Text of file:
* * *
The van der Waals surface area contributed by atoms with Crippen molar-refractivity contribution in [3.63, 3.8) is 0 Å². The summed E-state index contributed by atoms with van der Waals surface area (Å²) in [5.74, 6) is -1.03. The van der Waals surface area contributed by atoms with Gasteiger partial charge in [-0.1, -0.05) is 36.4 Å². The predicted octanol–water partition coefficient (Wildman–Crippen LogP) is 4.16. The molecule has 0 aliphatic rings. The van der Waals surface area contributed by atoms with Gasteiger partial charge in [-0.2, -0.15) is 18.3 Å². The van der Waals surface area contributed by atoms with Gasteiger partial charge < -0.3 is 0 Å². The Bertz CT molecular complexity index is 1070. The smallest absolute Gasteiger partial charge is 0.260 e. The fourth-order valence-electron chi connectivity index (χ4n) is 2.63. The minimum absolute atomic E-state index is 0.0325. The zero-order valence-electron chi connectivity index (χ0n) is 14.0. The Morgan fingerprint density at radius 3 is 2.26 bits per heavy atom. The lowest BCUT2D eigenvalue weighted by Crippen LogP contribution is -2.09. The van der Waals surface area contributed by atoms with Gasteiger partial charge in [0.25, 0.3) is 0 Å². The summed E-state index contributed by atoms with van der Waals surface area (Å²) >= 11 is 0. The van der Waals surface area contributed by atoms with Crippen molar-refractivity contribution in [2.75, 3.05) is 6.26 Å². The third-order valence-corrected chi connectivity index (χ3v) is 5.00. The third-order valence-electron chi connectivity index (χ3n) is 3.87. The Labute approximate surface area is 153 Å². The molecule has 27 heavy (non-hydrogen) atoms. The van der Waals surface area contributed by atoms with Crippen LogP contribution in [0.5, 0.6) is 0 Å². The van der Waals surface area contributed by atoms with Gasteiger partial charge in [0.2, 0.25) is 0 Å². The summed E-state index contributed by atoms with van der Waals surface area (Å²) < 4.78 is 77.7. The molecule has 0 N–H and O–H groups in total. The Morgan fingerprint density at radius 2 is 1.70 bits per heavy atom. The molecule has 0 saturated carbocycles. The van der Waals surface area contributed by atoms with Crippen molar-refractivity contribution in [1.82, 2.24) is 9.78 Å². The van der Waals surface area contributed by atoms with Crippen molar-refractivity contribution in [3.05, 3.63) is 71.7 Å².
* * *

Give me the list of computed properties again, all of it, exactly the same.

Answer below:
The van der Waals surface area contributed by atoms with Crippen molar-refractivity contribution in [3.63, 3.8) is 0 Å². The summed E-state index contributed by atoms with van der Waals surface area (Å²) in [5.74, 6) is -1.03. The van der Waals surface area contributed by atoms with Gasteiger partial charge in [-0.1, -0.05) is 36.4 Å². The predicted octanol–water partition coefficient (Wildman–Crippen LogP) is 4.16. The molecule has 0 aliphatic rings. The van der Waals surface area contributed by atoms with Gasteiger partial charge in [-0.2, -0.15) is 18.3 Å². The van der Waals surface area contributed by atoms with Gasteiger partial charge < -0.3 is 0 Å². The Bertz CT molecular complexity index is 1070. The smallest absolute Gasteiger partial charge is 0.260 e. The fourth-order valence-electron chi connectivity index (χ4n) is 2.63. The minimum absolute atomic E-state index is 0.0325. The zero-order valence-electron chi connectivity index (χ0n) is 14.0. The Morgan fingerprint density at radius 3 is 2.26 bits per heavy atom. The lowest BCUT2D eigenvalue weighted by Crippen LogP contribution is -2.09. The van der Waals surface area contributed by atoms with Gasteiger partial charge in [0.25, 0.3) is 0 Å². The summed E-state index contributed by atoms with van der Waals surface area (Å²) >= 11 is 0. The van der Waals surface area contributed by atoms with Crippen molar-refractivity contribution in [2.75, 3.05) is 6.26 Å². The third-order valence-corrected chi connectivity index (χ3v) is 5.00. The third-order valence-electron chi connectivity index (χ3n) is 3.87. The Labute approximate surface area is 153 Å². The molecule has 27 heavy (non-hydrogen) atoms. The van der Waals surface area contributed by atoms with Crippen LogP contribution in [0.5, 0.6) is 0 Å². The van der Waals surface area contributed by atoms with Gasteiger partial charge in [0.2, 0.25) is 0 Å². The summed E-state index contributed by atoms with van der Waals surface area (Å²) < 4.78 is 77.7. The molecule has 0 N–H and O–H groups in total. The Morgan fingerprint density at radius 2 is 1.70 bits per heavy atom. The molecule has 0 saturated carbocycles. The van der Waals surface area contributed by atoms with Crippen molar-refractivity contribution in [1.82, 2.24) is 9.78 Å². The van der Waals surface area contributed by atoms with Crippen molar-refractivity contribution in [3.05, 3.63) is 71.7 Å².